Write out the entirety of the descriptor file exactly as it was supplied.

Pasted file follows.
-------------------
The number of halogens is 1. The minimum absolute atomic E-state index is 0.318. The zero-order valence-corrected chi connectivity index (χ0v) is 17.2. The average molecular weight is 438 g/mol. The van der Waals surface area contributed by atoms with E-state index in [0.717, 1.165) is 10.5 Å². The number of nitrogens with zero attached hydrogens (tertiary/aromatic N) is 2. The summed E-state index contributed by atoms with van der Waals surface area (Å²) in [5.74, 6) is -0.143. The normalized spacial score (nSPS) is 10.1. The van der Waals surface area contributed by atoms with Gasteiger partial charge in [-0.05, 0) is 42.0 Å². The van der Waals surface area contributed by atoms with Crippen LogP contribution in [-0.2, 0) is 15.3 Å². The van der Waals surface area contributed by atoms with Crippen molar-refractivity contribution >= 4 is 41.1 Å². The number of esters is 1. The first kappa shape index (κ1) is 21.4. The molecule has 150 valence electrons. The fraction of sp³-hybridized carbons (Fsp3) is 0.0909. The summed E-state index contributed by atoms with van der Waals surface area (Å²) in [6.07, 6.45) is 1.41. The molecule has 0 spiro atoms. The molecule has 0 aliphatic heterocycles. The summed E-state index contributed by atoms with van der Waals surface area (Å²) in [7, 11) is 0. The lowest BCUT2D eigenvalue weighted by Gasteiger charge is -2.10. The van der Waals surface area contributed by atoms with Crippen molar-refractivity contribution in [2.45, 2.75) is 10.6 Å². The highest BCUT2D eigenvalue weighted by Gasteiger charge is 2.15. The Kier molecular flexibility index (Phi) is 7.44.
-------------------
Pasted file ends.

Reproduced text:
The number of halogens is 1. The minimum absolute atomic E-state index is 0.318. The zero-order valence-corrected chi connectivity index (χ0v) is 17.2. The average molecular weight is 438 g/mol. The van der Waals surface area contributed by atoms with E-state index in [0.717, 1.165) is 10.5 Å². The number of nitrogens with zero attached hydrogens (tertiary/aromatic N) is 2. The summed E-state index contributed by atoms with van der Waals surface area (Å²) in [5.74, 6) is -0.143. The normalized spacial score (nSPS) is 10.1. The van der Waals surface area contributed by atoms with Gasteiger partial charge in [-0.05, 0) is 42.0 Å². The van der Waals surface area contributed by atoms with Crippen LogP contribution in [-0.2, 0) is 15.3 Å². The van der Waals surface area contributed by atoms with Crippen molar-refractivity contribution >= 4 is 41.1 Å². The number of esters is 1. The first kappa shape index (κ1) is 21.4. The molecule has 150 valence electrons. The fraction of sp³-hybridized carbons (Fsp3) is 0.0909. The summed E-state index contributed by atoms with van der Waals surface area (Å²) in [6.07, 6.45) is 1.41. The molecule has 0 spiro atoms. The molecule has 0 aliphatic heterocycles. The summed E-state index contributed by atoms with van der Waals surface area (Å²) in [7, 11) is 0. The lowest BCUT2D eigenvalue weighted by Gasteiger charge is -2.10. The van der Waals surface area contributed by atoms with Crippen molar-refractivity contribution in [2.45, 2.75) is 10.6 Å². The highest BCUT2D eigenvalue weighted by Gasteiger charge is 2.15. The Kier molecular flexibility index (Phi) is 7.44.